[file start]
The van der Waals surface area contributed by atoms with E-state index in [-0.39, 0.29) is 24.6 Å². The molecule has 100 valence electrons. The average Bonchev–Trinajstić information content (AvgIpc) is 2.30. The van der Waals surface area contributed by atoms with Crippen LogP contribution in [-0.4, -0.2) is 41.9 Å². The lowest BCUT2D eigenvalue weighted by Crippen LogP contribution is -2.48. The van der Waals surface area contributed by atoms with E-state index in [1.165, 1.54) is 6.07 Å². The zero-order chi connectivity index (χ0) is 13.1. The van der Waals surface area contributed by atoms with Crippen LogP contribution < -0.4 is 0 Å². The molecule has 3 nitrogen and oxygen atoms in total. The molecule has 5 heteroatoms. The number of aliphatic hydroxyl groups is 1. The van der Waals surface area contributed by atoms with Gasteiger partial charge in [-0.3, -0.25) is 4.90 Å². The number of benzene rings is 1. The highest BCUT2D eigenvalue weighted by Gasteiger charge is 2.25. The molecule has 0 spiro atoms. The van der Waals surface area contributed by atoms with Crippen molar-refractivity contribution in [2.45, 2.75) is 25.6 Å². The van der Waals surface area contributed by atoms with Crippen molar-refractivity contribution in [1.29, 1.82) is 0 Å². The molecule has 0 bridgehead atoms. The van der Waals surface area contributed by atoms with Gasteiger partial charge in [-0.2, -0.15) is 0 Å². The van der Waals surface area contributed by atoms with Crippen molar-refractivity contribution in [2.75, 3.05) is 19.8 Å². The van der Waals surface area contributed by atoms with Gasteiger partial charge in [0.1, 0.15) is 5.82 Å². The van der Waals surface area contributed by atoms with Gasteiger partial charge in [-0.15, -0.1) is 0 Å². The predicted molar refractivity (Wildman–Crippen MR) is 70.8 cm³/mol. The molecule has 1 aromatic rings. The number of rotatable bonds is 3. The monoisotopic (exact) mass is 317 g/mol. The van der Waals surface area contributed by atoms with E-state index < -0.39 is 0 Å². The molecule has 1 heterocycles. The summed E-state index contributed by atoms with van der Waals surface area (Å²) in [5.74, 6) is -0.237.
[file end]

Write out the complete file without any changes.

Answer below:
The van der Waals surface area contributed by atoms with E-state index in [-0.39, 0.29) is 24.6 Å². The molecule has 100 valence electrons. The average Bonchev–Trinajstić information content (AvgIpc) is 2.30. The van der Waals surface area contributed by atoms with Crippen LogP contribution in [-0.4, -0.2) is 41.9 Å². The lowest BCUT2D eigenvalue weighted by Crippen LogP contribution is -2.48. The van der Waals surface area contributed by atoms with E-state index in [1.165, 1.54) is 6.07 Å². The zero-order chi connectivity index (χ0) is 13.1. The van der Waals surface area contributed by atoms with Crippen LogP contribution < -0.4 is 0 Å². The molecule has 3 nitrogen and oxygen atoms in total. The molecule has 5 heteroatoms. The number of aliphatic hydroxyl groups is 1. The van der Waals surface area contributed by atoms with Gasteiger partial charge in [-0.3, -0.25) is 4.90 Å². The number of benzene rings is 1. The highest BCUT2D eigenvalue weighted by Gasteiger charge is 2.25. The molecule has 0 spiro atoms. The van der Waals surface area contributed by atoms with Crippen molar-refractivity contribution in [2.45, 2.75) is 25.6 Å². The van der Waals surface area contributed by atoms with Crippen molar-refractivity contribution in [1.29, 1.82) is 0 Å². The molecule has 0 bridgehead atoms. The van der Waals surface area contributed by atoms with Gasteiger partial charge in [-0.2, -0.15) is 0 Å². The van der Waals surface area contributed by atoms with Crippen molar-refractivity contribution in [2.75, 3.05) is 19.8 Å². The van der Waals surface area contributed by atoms with Gasteiger partial charge in [0.1, 0.15) is 5.82 Å². The van der Waals surface area contributed by atoms with Gasteiger partial charge in [-0.15, -0.1) is 0 Å². The predicted molar refractivity (Wildman–Crippen MR) is 70.8 cm³/mol. The molecule has 1 aromatic rings. The number of rotatable bonds is 3. The monoisotopic (exact) mass is 317 g/mol. The van der Waals surface area contributed by atoms with E-state index < -0.39 is 0 Å². The molecule has 1 heterocycles. The summed E-state index contributed by atoms with van der Waals surface area (Å²) in [5.74, 6) is -0.237.